Will This Pregnancy Ruin My Plans?

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How will pregnancy affect my plans? Will it strengthen my current resolve or point me in a whole new direction?Life is full of surprises. Pregnancy may be one of them. But pregnancy doesn’t need to ruin all your plans. Let’s talk about ways to stay on track even when pregnancy catches you by surprise.

Will pregnancy make me drop out of school?

No.

Whether you’re in high school or college, you don’t have to quit going to classes. Even if your pregnancy were to develop complications that kept you home, you could finish your work from there. Federal law (Title IX of the Education Amendments of 1972) requires your school to provide you with a way to finish your school work and graduate successfully.

What about athletic scholarships that might be endangered by pregnancy? You can’t lose them. According to the government’s Office of Civil Rights (OCR), “terminating or reducing financial assistance on the basis of pregnancy or a related condition is prohibited under Title IX.” Check into options like taking a “red shirt season” and extending your eligibility after pregnancy. Both are possible for you under the law.

Neither dropping out nor terminating your pregnancy have to be your only options. Explore the possibilities. Know your rights. And if your school isn’t following the law, ask your local pregnancy center to support you in receiving your legal rights. Or you can contact the Office of Civil Rights yourself.[1]

Will pregnancy ruin my relationship with my partner?

It doesn’t have to.

How you and your partner respond to this new situation depends on how the two of you have learned to handle challenges. If you’ve already developed good communication skills and unconditional love and respect for one another, pregnancy isn’t likely to change that. It may even draw you closer as you work through it together.

If you (and your partner, if he’s willing) want help keeping your relationship strong in the face of this new challenge, ask your local pregnancy center for their free one-on-one classes on healthy relationships. With the help of a caring mentor, you can enrich, strengthen, or even re-create your relationship.

Will pregnancy change the direction of my life?

Maybe, maybe not.

Like any major life event, pregnancy can give you a new perspective on life. You may want to shift your priorities, set new goals, or change old habits.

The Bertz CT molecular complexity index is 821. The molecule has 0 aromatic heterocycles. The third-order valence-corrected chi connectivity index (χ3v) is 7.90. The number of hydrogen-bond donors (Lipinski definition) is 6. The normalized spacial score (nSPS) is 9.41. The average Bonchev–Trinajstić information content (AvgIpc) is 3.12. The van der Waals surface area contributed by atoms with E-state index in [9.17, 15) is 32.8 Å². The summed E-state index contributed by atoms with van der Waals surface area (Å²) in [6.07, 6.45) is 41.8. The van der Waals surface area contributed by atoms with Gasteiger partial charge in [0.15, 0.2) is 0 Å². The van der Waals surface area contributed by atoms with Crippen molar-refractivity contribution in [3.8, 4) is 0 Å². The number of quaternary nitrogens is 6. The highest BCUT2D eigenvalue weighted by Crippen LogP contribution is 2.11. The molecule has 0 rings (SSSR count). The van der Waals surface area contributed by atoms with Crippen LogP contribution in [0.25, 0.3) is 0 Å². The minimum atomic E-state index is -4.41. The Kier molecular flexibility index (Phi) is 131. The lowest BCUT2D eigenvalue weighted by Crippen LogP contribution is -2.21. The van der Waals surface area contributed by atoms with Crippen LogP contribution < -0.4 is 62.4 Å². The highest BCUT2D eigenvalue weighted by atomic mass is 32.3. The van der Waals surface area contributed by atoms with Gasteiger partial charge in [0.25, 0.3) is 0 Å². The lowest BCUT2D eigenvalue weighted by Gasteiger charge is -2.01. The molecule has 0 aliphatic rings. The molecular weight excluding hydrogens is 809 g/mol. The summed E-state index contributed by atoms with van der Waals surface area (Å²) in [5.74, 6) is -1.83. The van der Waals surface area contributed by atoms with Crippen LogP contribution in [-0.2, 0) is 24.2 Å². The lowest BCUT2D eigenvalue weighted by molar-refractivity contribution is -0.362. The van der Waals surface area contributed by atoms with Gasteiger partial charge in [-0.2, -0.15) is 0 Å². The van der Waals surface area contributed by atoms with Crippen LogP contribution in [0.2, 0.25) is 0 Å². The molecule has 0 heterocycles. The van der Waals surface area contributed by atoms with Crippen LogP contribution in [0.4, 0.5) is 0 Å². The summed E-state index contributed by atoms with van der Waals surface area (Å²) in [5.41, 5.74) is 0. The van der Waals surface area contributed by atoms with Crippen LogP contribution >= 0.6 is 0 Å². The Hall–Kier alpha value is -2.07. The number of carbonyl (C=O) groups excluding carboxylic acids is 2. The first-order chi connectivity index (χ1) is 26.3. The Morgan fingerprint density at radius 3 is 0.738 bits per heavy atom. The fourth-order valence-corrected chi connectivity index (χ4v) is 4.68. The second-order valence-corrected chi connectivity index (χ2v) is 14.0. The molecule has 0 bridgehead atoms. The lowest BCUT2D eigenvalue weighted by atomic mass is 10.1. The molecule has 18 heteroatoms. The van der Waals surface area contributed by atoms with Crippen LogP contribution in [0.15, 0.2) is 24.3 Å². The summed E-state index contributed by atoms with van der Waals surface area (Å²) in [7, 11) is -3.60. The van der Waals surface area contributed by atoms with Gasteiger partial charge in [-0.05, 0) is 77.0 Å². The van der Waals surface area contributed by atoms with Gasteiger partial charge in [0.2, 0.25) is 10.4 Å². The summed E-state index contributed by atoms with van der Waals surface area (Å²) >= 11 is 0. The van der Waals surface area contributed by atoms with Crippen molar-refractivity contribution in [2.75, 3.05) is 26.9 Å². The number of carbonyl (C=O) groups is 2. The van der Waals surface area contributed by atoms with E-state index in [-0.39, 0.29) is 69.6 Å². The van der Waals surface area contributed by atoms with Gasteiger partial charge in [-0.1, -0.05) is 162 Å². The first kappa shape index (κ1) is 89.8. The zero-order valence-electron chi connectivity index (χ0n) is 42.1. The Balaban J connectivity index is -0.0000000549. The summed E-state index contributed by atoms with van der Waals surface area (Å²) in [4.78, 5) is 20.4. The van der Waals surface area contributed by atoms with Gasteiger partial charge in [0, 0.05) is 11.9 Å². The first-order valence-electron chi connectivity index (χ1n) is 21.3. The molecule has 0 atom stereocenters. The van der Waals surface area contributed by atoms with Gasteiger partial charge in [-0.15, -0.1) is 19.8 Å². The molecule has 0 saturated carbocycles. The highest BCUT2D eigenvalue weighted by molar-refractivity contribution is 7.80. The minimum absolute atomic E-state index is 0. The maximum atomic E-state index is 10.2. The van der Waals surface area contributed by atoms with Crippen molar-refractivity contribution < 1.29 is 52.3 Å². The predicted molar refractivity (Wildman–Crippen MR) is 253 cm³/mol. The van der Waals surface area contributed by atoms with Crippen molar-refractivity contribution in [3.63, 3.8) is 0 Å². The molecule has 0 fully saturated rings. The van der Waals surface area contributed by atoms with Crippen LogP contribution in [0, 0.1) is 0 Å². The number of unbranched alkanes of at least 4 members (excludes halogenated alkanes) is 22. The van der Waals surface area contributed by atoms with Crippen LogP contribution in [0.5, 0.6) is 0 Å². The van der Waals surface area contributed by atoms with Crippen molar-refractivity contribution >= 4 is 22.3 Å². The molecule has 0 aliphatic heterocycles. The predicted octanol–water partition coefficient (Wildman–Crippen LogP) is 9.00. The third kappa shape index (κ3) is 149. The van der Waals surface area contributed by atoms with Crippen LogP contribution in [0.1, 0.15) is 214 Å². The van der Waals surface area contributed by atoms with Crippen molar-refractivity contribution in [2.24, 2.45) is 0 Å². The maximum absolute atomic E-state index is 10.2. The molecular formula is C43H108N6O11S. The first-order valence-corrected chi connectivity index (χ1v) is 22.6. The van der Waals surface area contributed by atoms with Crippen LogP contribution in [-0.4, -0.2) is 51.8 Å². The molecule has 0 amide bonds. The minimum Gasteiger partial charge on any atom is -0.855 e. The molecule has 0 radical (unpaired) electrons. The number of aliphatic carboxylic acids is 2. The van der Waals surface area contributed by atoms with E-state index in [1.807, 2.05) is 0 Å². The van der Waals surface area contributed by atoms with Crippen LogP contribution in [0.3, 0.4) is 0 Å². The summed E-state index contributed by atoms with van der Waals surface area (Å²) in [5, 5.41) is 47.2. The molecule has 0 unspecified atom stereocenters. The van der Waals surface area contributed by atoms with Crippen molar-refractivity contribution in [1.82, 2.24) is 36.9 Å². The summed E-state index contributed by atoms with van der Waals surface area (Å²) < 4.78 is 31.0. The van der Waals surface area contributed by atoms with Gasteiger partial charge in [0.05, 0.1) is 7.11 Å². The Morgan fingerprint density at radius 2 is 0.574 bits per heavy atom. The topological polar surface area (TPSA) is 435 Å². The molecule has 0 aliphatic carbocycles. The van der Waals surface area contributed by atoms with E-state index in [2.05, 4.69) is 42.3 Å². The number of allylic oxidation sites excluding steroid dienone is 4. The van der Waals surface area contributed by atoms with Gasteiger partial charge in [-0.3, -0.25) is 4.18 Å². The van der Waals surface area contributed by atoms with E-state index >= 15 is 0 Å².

It depends on where you were headed before. Many women find that pregnancy pumps up their motivation to reach their current goals. Other say it makes them re-think their goals that now look shallow or short-sighted.

If your goals are not compatible with being a parent right now, you have the option of making an adoption plan. You don’t have to choose between the life growing within you and the life awaiting you. Both can go on from here.

So whether you continue in the same direction or steer somewhere new, your pregnancy can be a defining moment. What first seemed like seemed like a setback can turn into an opportunity.

Because pregnancy isn’t an end. It’s a beginning.

Pregnancy isn't an end to all your hopes and dreams. It's the beginning of new ones.

If you’d like to talk over your questions about where you want to go from here,
contact your local pregnancy center. (Find your nearest one here.)

Here at Choices Pregnancy Center in Redwood Falls, MN,
we offer Life Coaching.
It’s a free service designed to help you talk through what really matters to you
and how you can make your dreams come true in real life.

Let us help you navigate this new beginning.

Contact us today.

 

Related Posts:

Graduate While Pregnant? Yes You Can!

Back to School: Succeeding while Pregnant or Parenting

How to Turn Setbacks into Opportunities

 

For Further Reading:

US Dept. of Education: Supporting the Academic Success of Pregnant and Parenting Students under Title IX of the Education Amendments of 1972 (especially pertaining to high school)

NCAA Pregnant and Parenting Students Toolkit

 

 

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[1] If you want to learn more about your rights as a pregnant or parenting student, or if you believe that a school district, college, or university is violating Federal law, you may contact the U.S. Department of Education, Office for Civil Rights, at (800) 421-3481 or ocr@ed.gov. If you wish to fill out a complaint form online, you may do so at: http://www.ed.gov/ocr/complaintintro.html .